A Muslim flight attendant was fired when she refused to serve passengers alcohol because it is against her religion. However, after suing the airline for discrimination, the court issued a ruling no one was expecting.
When Detroit resident Charee Stanley obtained employment as a flight attendant for ExpressJet, she was fully capable and willing to perform her professional duties. Once she converted to Islam, however, certain tasks she was required to carry out became explicitly off-limits, causing a rift between her and her colleagues.
As a Muslim, Stanley says she is not only prohibited from consuming alcohol, but she can’t even touch or sell it. Of course, this made the duties of her position, which included serving beer and liquor to passengers, impossible for her to perform. As such, she went to her superiors and explained her situation.
At first, Stanley says ExpressJet was fine with accomodating her faith, allowing her to negotiate with her coworkers that they would cover her duties in serving customers alcohol. However, another flight attendant complained about having to do part of Stanley’s job, which quickly caused an issue with her employer.
According to The Guardian, Stanley was told that she couldn’t force another flight attendant to perform her work duties and that she either must serve alcohol during these instances or resign. When she refused, Stanley was forced out of her position, prompting her to contact the Equal Employment Opportunity Commission. Although an investigation was inconclusive, she maintained the right to sue ExpressJet for discrimination.
Lawsuit Stanley v. ExpressJet alleged that ExpressJet violated Title VII of the Civil Rights Act of 1964 by not providing reasonable religious accommodation for her. As such, she insisted on the reinstatement of her job, back pay, punitive damages, and compensation for court costs. Thus began Stanley’s long court battle.
Stanley’s first disappointment came when the Sixth Court ruled that her lawsuit couldn’t be heard in a federal court due to the fact that the claim posed a conflict between the requested accommodation and collective bargaining, according to the Council on American-Islamic Relations (CAIR). The court decided that the complaint must either be one concerning religious rights in the workplace or workers’ right to unionize. The court concluded that she could only bring her case before a labor arbitrator.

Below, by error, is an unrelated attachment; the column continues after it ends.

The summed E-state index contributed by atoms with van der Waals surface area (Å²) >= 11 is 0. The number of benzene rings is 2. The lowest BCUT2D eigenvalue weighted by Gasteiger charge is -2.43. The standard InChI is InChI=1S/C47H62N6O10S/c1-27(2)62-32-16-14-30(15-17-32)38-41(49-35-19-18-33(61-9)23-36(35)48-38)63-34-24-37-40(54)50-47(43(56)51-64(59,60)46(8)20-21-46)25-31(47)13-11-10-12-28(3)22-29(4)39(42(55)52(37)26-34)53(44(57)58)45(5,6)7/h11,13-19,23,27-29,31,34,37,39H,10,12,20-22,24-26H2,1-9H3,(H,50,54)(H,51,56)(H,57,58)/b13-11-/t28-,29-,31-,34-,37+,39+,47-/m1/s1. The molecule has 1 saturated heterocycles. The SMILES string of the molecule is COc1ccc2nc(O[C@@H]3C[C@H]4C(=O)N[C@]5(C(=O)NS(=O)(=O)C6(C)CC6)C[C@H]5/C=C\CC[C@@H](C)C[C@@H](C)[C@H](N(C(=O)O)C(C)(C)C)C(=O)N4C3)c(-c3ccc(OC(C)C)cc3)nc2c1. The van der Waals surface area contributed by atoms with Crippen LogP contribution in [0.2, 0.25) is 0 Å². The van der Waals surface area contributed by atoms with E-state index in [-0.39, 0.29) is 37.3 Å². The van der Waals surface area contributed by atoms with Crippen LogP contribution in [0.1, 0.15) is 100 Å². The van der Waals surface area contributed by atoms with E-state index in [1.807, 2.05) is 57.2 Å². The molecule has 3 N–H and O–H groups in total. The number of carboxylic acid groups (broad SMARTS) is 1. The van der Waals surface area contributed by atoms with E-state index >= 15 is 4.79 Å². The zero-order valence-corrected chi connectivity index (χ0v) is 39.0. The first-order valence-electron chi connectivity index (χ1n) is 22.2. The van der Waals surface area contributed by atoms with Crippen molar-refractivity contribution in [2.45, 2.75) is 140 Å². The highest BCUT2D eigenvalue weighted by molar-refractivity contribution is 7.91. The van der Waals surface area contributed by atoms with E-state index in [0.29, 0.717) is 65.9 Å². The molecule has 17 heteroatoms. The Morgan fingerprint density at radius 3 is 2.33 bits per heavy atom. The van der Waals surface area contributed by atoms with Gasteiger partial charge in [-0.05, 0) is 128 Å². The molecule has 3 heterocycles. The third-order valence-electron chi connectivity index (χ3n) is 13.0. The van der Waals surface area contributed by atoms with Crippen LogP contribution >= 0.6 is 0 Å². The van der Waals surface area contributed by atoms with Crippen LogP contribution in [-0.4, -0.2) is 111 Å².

Unwilling to give up, Stanley took her case to the U.S. Supreme Court in a bid to have the lower court’s decision overturned. Unfortunately for her, the SCOTUS declined to consider whether her claim should be sent to an arbitrator, upholding the Sixth Court’s decision.
The ruling concludes that disputes over religious accommodation in the workplace must be decided by an arbitrator and that her allegations that her firing was an act of retaliation over her Muslim faith lacked any proof.
Stanley placed herself in a sticky situation when she took the onus upon herself to find coworkers to routinely cover her work duties. When one employee refused, Stanley was unable to fulfill her side of the bargain and was subsequently required to perform the task that contradicted her religious belief.
While businesses have the responsibility to reasonably provide accommodations for religious beliefs, it is also the duty of the employees not to unnecessarily burden employers and coworkers with their personal beliefs. Crossing this line not only creates a toxic work environment but can easily end in a legal mess.